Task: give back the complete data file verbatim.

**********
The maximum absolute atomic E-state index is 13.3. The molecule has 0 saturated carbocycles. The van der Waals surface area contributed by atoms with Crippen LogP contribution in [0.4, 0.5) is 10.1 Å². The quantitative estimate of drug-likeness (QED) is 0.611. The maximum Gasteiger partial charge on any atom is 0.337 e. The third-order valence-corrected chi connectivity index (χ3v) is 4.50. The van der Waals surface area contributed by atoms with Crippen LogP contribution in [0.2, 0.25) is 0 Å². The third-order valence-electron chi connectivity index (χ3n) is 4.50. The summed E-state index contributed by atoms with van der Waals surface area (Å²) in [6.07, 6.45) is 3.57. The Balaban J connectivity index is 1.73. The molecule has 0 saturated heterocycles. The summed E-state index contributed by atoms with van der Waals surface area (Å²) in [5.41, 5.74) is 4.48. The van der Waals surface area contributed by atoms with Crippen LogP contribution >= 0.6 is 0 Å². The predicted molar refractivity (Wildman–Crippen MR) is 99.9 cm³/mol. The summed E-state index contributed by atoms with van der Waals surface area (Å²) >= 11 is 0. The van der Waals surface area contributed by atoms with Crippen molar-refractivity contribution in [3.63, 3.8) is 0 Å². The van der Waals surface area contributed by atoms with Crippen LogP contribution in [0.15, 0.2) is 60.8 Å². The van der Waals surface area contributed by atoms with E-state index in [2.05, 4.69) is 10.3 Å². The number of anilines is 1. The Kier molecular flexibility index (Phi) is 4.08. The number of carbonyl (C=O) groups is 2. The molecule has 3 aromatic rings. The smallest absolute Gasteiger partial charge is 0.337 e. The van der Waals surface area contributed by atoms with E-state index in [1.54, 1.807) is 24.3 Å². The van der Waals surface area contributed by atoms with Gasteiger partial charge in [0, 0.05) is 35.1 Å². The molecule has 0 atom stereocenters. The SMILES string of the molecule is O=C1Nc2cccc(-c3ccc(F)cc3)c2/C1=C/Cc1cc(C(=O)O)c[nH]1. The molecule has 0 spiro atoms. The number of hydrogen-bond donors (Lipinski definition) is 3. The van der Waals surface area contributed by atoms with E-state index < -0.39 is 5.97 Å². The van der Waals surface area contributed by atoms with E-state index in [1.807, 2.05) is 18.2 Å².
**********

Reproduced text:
The maximum absolute atomic E-state index is 13.3. The molecule has 0 saturated carbocycles. The van der Waals surface area contributed by atoms with Crippen LogP contribution in [0.4, 0.5) is 10.1 Å². The quantitative estimate of drug-likeness (QED) is 0.611. The maximum Gasteiger partial charge on any atom is 0.337 e. The third-order valence-corrected chi connectivity index (χ3v) is 4.50. The van der Waals surface area contributed by atoms with Crippen LogP contribution in [0.2, 0.25) is 0 Å². The third-order valence-electron chi connectivity index (χ3n) is 4.50. The summed E-state index contributed by atoms with van der Waals surface area (Å²) in [6.07, 6.45) is 3.57. The Balaban J connectivity index is 1.73. The molecule has 0 saturated heterocycles. The summed E-state index contributed by atoms with van der Waals surface area (Å²) in [5.41, 5.74) is 4.48. The van der Waals surface area contributed by atoms with Crippen LogP contribution >= 0.6 is 0 Å². The predicted molar refractivity (Wildman–Crippen MR) is 99.9 cm³/mol. The summed E-state index contributed by atoms with van der Waals surface area (Å²) >= 11 is 0. The van der Waals surface area contributed by atoms with Crippen molar-refractivity contribution in [3.63, 3.8) is 0 Å². The van der Waals surface area contributed by atoms with Crippen LogP contribution in [0.15, 0.2) is 60.8 Å². The van der Waals surface area contributed by atoms with E-state index in [2.05, 4.69) is 10.3 Å². The number of anilines is 1. The Kier molecular flexibility index (Phi) is 4.08. The number of carbonyl (C=O) groups is 2. The molecule has 3 aromatic rings. The smallest absolute Gasteiger partial charge is 0.337 e. The van der Waals surface area contributed by atoms with E-state index in [1.54, 1.807) is 24.3 Å². The van der Waals surface area contributed by atoms with Gasteiger partial charge in [0, 0.05) is 35.1 Å². The molecule has 0 atom stereocenters. The SMILES string of the molecule is O=C1Nc2cccc(-c3ccc(F)cc3)c2/C1=C/Cc1cc(C(=O)O)c[nH]1. The molecule has 0 spiro atoms. The number of hydrogen-bond donors (Lipinski definition) is 3. The van der Waals surface area contributed by atoms with E-state index < -0.39 is 5.97 Å². The van der Waals surface area contributed by atoms with E-state index in [1.807, 2.05) is 18.2 Å².